Theater

The Ring Cycle

In writer-director Tory Vazquez's last play, The Florida Project, her roadside-attraction heroes grappled with vicious gators. In her current show, Wrestling Ladies (P.S.122), the opponents have moved up the evolutionary scale, but do not lack for reptilian ferocity. The dance-theater piece takes place on a down-market fight circuit in which brawlers such as the Lizard and La Culebra (that's Spanish for “the Snake") tussle gracelessly.

Vazquez has a singular choreographic vocabulary, one of intentional awkwardness. As interpreted by her seven performers, the attitude of studied ineptness lends the proceedings a certain pathos. Professional wrestling may be fake, but the unselfconcious artifice of Wrestling Ladies amounts to a kind of truth. When one woman executes an eye gouge that ends six inches from her rival's face, but the rival nevertheless recoils in pain, there's theatricality to spare. But purposeful clumsiness only gets a Leopard Girl or Queen B. so far. Though the show boasts plucky performances, glittery masks, a Mexi-pop soundtrack, and a swell set (a chalkboard cum scoreboard, courtesy Jim Findlay), it feels incomplete. There are attempts at character, but only one or two wrestlers receive even a glimpse of a back story. Similarly, a melodramatic narrative arrives pointlessly late in the proceedings.

Vazquez has apparently derived some visual inspiration from the comics of Los Brothers Hernandez of Love and Rockets fame. Perhaps she should have derived some storytelling tips as well. Comics are excellent teachers of what to frame and what to leave between the panels. Better editing and clearer characterization would lend the pile drivers and airplane spins greater interest. In its current form, despite numerous pins and fancy moves, Wrestling Ladies doesn't really have a hold on me. Alexis Soloski


Fightin’ Words

Agitprop is protest disguised as art, creativity carrying a picket sign. The production of Canadian playwright Michel Garneau's Warriors (The P.I.T.), directed by Nick Keene and translated by Linda Gaboriau, tries to lift an anti-war cartoon into the realm of avant-garde performance. The pointedly updated piece is essentially an editorial given a Richard Foreman treatment. While it's certainly a relief to encounter theater with an awareness of our current historical powder keg, the work finds itself caught in an aesthetic no-man's-land somewhere between serious critical analysis and formalist experiment.

The setup of the piece involves two guys brought together to revise the military's new recruitment slogan. "Be all that you can be," though ingenious in its cover-up of the army as a force of destruction, has apparently grown stale. While poring over books on the history of warfare and bingeing on stimulants ranging from caffeine to coke, the men attempt to create a catchy phrase that both sums up and conceals the truth of the new American jingoism. "Got War?" is rejected, even though it nicely captures Bush's "All War, All the Time" policies. Eventually, "We're in the Yellow Pages" wins the day—after a nine-day psychotic marathon, punctuated with fistfights, slobbering drunkenness, and multimedia high jinks that prefer direct satire over metaphoric mockery.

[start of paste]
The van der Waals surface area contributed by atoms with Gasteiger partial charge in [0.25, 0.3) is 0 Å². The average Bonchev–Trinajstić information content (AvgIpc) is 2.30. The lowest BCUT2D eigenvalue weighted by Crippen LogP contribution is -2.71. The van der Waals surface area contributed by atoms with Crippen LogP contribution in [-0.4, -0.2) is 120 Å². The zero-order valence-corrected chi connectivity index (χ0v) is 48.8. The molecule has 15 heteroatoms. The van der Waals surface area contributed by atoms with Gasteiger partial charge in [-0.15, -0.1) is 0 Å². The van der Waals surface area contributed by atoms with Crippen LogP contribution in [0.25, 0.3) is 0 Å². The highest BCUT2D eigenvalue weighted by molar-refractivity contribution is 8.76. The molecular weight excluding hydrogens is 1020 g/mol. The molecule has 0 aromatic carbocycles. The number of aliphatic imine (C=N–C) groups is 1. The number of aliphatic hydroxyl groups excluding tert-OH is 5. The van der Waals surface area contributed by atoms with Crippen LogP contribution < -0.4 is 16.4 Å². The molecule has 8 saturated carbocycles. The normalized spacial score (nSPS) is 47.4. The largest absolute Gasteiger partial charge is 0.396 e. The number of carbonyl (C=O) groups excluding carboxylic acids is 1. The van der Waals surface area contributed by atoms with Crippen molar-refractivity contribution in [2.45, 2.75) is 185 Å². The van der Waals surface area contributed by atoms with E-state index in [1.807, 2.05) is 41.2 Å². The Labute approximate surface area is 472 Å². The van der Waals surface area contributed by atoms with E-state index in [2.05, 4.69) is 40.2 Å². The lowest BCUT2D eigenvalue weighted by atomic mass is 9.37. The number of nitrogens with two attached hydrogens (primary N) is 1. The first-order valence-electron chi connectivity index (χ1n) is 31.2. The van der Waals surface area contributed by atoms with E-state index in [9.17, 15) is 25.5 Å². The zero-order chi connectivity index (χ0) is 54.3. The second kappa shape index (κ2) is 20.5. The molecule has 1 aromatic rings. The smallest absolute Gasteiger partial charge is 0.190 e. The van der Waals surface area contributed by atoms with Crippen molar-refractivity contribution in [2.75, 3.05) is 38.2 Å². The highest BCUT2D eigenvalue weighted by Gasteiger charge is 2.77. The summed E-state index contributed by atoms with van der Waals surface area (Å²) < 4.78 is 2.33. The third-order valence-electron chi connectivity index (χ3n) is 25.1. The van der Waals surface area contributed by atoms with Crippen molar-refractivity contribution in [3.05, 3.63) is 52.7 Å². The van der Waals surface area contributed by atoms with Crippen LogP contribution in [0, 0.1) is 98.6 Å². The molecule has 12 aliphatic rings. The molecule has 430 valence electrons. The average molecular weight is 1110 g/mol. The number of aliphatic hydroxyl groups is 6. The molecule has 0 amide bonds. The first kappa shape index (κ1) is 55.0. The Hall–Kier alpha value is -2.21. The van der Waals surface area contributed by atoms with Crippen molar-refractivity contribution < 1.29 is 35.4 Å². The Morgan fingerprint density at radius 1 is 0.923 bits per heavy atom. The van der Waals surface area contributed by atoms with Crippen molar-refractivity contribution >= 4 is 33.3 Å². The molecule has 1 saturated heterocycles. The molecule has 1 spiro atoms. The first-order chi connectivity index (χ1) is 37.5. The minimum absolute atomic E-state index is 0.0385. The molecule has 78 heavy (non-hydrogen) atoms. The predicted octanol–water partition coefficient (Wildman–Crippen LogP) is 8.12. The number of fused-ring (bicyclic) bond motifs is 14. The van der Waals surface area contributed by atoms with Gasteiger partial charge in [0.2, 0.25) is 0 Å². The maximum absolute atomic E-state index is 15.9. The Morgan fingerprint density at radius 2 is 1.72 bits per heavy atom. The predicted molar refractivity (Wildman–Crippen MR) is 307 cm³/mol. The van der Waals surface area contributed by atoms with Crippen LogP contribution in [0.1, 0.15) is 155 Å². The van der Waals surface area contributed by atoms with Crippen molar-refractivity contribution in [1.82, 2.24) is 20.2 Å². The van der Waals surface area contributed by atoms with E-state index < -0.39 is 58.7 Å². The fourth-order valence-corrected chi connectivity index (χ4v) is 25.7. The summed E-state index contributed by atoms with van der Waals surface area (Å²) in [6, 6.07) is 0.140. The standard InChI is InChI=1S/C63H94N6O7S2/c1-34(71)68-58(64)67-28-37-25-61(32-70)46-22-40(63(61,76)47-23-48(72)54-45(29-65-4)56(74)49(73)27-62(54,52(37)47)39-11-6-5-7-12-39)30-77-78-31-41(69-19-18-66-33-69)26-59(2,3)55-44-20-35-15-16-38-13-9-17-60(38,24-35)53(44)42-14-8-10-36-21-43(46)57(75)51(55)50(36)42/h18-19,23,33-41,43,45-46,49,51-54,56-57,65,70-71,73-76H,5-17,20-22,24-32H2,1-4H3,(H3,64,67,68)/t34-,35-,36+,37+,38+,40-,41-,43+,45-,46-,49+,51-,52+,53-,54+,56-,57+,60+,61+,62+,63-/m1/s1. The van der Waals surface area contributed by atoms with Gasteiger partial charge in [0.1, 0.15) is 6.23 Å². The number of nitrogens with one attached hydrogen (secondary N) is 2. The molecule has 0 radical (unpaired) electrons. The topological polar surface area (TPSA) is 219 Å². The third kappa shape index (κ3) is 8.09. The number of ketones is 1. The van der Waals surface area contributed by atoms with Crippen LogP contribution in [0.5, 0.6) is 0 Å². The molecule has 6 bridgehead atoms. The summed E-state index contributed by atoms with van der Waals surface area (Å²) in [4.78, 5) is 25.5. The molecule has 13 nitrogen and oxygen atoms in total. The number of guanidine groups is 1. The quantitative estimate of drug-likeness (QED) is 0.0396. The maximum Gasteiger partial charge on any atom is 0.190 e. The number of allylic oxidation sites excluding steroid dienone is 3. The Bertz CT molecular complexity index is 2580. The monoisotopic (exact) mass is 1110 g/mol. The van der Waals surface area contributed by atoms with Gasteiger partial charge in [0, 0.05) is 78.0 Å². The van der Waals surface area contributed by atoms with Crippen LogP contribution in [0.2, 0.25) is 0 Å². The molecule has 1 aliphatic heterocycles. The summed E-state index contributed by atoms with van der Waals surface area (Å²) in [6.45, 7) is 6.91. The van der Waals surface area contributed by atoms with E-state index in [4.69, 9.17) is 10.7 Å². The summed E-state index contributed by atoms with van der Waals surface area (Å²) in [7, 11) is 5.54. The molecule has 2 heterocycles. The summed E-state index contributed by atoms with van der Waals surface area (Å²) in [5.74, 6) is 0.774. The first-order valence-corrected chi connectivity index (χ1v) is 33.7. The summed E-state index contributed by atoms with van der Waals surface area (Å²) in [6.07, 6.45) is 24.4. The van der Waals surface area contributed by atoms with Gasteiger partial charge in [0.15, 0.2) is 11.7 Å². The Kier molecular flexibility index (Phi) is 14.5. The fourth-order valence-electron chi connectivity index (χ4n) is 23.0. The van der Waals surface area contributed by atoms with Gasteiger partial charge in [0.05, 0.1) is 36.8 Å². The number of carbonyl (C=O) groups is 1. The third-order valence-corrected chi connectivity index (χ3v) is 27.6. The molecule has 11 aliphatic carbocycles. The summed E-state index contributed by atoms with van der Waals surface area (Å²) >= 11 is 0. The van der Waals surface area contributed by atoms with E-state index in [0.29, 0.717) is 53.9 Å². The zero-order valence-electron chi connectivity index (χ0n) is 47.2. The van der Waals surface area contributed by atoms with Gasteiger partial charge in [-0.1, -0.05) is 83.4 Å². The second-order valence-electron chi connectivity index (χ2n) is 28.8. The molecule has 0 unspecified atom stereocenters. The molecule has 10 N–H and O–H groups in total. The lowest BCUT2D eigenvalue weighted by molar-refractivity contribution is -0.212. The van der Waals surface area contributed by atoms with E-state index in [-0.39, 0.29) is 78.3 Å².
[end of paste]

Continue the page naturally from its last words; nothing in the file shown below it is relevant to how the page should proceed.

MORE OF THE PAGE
As the two advertising men, Michael McCartney and Tony Torn motor the drama with a stampeding energy that never flags. But, like war itself, the actors' hyper-theatricality is a blunt instrument—a carpet-bombing rather than a nuanced assault. Kudos, though, to Keene and Gene Lewis’s media design for spinning the Pentagon worldview into a pop-cultural collage that's as wry as it is ravaging. —Charles McNulty


Decor of the Matter

Meet Sparky Litman. Actually you’ve met him, or someone like him, countless times. The 40-ish narrator of Stanley Rutherford’s The Chinese Art of Placement (78th Street Theatre Lab) is the guy with the “kick me” sign taped on his back. He’s a loner, a loser, and at least a little strange.

T. Scott Cunningham plays this isolated oddball on a stage as empty as his character’s life—except for one red chair. Yearning to be “normal,” Sparky has seized on the art of feng shui as the fix to turn everything around. As he studies the chair, edges it over a millimeter in this direction, a fraction of an inch in that, he confides his plans to us. Last night, he abandoned his life as a “poet”; tomorrow night, he’s throwing a nice normal party with nice normal people—and music by Tina Turner, in person. Picking up the phone, he invites his guests—Turner, a girl who rejected him in seventh grade, a few folks he once knew, and several people who’ve never heard of him. He has to spell his name a lot, and the calls end abruptly.

Rutherford has an ear fine-tuned to cultural cliché. Sparky makes a perfect vehicle because, having so little direct experience of anything, he brings an outsider’s distillation of vapors from the environment. Receiver at his ear, he imitates a breezy tone he’s heard somewhere, as he talks up his bash: “one of those stand-up affairs with some nice wine and cheese-and-crackers and a casual but special kind of ambiance, a kind of see-and-be-seen sort of thing.”

Onstage alone for 80 minutes, Cunningham inhabits this tightly wound, rabbity denizen of the heartland with every gesture right—the stoop, the hesitancy, the fidgets. When he breaks into sudden rages about the ants in his house, the actor gives us the hissy fit of the utterly powerless. As directed by Jessica Bauman, his timing is unerring.

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